The University’s Comprehensive Cancer Center endorsed the human papillomavirus vaccine in a statement Jan. 27 calling it an important way to prevent cancer.

As a part of a group effort by National Cancer Institute-Designated Cancer Centers, the University released a statement saying the centers recognize low levels of HPV vaccination are a serious public health concern and are an opportunity to prevent many cases of cancer.

The University Health Service’s website emphasizes HPV’s potential to cause cervical cancer in women, which is the second leading cause of cancer in women and of genital warts in both men and women, according to UHS.

UHS recommends the vaccine for females 11 to 26 years old as well as males ages 11 to 21, and for males through age 26 who have sex with men or whose immune systems are weakened because of HIV infection, other illness or medications.

In an e-mail interview, Cancer Center Director Dr. Theodore Lawrence wrote that the NCI-Designated Cancer Centers hope the endorsement will encourage more people to get vaccinated.

“There has been a disappointing uptake of the vaccine,” he wrote. “It was felt that an endorsement by all of the cancer centers would move the needle on vaccination.”

Though the work did not originate exclusively at the University of Michigan, Lawrence said he hoped campus will be impacted by the news, and that students who have not yet been vaccinated will take the time to do so.

“I have treated many patients with cervix cancer and cancers in the head and neck region, both of which can be caused by the virus,” Lawrence said. “Although many patients can be cured, many are not. Even under the best conditions, treatment has a lot of side effects and there is significant expense. Three injections of a vaccine can prevent all of this.”

Lawrence said he believes that vaccines for infectious diseases, including HPV, are truly life-saving, and that the benefits far outweigh the risks, especially when it comes to this vaccine.

“It is not an exaggeration to say that this vaccine is a dream come true,” he wrote.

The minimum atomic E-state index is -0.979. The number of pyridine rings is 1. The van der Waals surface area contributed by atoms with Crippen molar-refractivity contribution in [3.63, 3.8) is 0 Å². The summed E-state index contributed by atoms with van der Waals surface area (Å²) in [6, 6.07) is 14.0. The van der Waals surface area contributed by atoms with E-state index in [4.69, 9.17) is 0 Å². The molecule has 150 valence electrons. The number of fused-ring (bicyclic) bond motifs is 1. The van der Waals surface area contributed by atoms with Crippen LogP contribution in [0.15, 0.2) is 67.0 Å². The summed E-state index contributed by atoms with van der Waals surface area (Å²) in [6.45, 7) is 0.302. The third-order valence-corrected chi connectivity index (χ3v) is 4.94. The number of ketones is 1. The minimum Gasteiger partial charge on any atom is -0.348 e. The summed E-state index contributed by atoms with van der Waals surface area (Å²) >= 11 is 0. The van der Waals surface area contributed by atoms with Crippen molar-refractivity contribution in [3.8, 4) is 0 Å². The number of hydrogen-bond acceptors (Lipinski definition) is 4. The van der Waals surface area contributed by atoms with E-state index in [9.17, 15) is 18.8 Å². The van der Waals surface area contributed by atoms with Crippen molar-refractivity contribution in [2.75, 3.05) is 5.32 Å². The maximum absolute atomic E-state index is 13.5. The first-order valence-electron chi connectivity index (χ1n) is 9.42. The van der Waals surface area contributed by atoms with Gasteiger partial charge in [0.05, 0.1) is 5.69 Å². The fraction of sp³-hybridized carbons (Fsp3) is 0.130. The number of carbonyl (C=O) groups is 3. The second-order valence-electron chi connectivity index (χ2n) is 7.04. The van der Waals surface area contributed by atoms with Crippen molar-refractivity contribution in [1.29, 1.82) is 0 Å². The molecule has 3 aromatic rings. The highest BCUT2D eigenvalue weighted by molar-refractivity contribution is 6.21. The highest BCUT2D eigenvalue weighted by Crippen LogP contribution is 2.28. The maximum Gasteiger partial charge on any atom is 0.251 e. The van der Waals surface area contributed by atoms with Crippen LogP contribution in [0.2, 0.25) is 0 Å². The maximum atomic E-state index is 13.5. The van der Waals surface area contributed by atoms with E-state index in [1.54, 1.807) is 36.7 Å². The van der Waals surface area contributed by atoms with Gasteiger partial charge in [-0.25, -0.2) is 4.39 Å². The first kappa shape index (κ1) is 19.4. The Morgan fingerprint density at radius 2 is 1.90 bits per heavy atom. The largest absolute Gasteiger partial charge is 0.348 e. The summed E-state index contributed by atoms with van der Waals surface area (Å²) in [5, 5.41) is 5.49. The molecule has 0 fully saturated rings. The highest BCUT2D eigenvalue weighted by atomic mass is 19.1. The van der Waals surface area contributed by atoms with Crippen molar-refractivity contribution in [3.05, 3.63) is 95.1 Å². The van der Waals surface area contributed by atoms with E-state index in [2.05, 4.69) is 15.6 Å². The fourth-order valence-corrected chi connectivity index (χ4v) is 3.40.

The vaccine remains controversial because it is suggested to be administered at young ages and two children have died of early onset Lou Gehrig’s disorder after being given the vaccine, according to NPR. There have been no studies confirming these fears that vaccines, including the HPV vaccine, are dangerous to individuals’ health.  

LSA senior Alisha Vora, co-president of University Students Acting Against Cancer at the University, said she is glad that the University is promoting proactive ways to combat cancer. She said raising awareness about preventative measures is a key goal for her organization.

“Being proactive in whatever we can do is a really smart idea and I am glad that the University is on board,” Vora said. “It makes a lot of sense — if there is any way for us to prevent cancer and if it is something as easy as vaccinations that should definitely be promoted.”

Vora also said her club could use the news to raise awareness about specific kinds of cancer.

“Our club is very open to new ideas, we ask our club members if there is a specific kind of cancer that they want to raise money for or raise awareness about and we do it,” she said. “If this is something happening on campus I think it is a great thing to raise awareness about.”

Vora said she is hopeful about the future of cancer research and prevention, and believes that many students share her sentiment.

“A lot of us have been personally affected by cancer so it’s something that we all keep in our hearts; hearing great improvements that are happening, such as raising awareness about vaccinations that will help prevent cancer, is great — it is great to see us moving forward,” she said.


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